Open Access Research article

Older adults’ reporting of specific sedentary behaviors: validity and reliability

Jelle Van Cauwenberg123*, Veerle Van Holle23, Ilse De Bourdeaudhuij2, Neville Owen4 and Benedicte Deforche1

Author Affiliations

1 Department of Human Biometry and Biomechanics, Faculty of Physical Education and Physical Therapy, Vrije Universiteit Brussel, Pleinlaan 2, 1050 Brussels, Belgium

2 Department of Movement and Sport Sciences, Faculty of Medicine and Health Sciences, Ghent University, Watersportlaan 2, 9000 Ghent, Belgium

3 Fund for Scientific Research Flanders (FWO), Egmontstraat 5, 1000 Brussels, Belgium

4 Baker IDI Heart and Diabetes Institute, The University of Queensland, Melbourne University and Monash University, Commercial Rd, Melbourne 3004Victoria, Australia

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BMC Public Health 2014, 14:734  doi:10.1186/1471-2458-14-734

Published: 21 July 2014



Previous questionnaires targeting older adults’ sedentary time have underestimated total sedentary time, possibly by not including all relevant specific sedentary behaviors. The current study aimed to investigate the criterion validity and test-retest reliability of a new questionnaire assessing a comprehensive set of sedentary behaviors. Additionally, we examined whether the criterion validity of the questionnaire differed according to age, gender and educational level.


A sample of home-dwelling Belgian older adults (>64 years, n = 508) completed a newly-developed questionnaire assessing twelve specific sedentary behaviors and wore an accelerometer for seven consecutive days as criterion measure. A subsample (n = 28) completed the questionnaire a second time to examine test-retest reliability. Data collection occurred between September 2010 and October 2012.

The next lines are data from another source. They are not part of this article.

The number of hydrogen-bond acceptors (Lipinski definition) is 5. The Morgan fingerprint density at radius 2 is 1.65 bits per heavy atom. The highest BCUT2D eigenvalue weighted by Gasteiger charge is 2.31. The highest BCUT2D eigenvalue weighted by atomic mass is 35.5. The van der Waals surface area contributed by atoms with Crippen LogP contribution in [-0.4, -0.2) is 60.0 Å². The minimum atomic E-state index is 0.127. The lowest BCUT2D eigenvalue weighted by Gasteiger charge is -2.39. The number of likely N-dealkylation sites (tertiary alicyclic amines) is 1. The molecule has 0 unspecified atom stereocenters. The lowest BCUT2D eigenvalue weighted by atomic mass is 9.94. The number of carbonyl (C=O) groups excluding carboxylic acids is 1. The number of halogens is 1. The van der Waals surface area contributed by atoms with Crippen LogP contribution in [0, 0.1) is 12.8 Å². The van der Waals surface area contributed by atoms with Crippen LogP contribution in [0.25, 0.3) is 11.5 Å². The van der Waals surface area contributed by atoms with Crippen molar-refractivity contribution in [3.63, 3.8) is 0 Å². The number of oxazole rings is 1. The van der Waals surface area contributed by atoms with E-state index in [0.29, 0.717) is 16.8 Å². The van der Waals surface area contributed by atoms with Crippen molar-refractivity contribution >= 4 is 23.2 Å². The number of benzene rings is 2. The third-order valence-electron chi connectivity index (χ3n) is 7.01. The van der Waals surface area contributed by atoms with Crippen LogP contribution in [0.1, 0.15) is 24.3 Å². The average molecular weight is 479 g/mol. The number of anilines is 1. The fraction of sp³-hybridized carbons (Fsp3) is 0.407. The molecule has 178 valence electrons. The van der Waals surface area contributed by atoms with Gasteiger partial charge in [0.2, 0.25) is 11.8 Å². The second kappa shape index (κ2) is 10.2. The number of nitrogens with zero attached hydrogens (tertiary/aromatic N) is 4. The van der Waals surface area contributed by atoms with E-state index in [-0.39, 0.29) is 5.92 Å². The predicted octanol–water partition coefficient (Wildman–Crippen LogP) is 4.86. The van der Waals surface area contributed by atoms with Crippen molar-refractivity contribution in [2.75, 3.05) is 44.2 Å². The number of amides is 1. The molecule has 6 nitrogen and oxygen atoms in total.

Correlational analyses examining self-reported total sitting time and accelerometer-derived sedentary time yielded a Spearman’s ρ of 0.30. Using the Bland-Altman regression procedure, self-reported total sitting time underestimated accelerometer-derived sedentary time by -82 minutes/day for a participant with an average level of sedentary time (539 minutes/day). Corresponding 95% limits of agreement were wide (-364, 200 minutes/day). Better, but still not ideal, validity findings were observed in the younger, male and tertiary-educated subgroups. Acceptable test-retest reliability (ICC > 0.70) was found for total sitting time, TV viewing, computer use, and driving a car.


Validity for older adults’ self-reported total sitting time against accelerometer-derived sedentary time was not strong, but comparable to previous studies. However, underestimation of total sedentary time was lower compared to previous studies, possibly explained by the inclusion of additional specific sedentary behaviors. Further research is needed to develop self-report tools and objective criterion measures that accurately measure engagement in (specific) sedentary behavior(s) among different subgroups of the older population.

Sitting time; Television viewing; Psychometrics; Seniors; Self-report; Accelerometers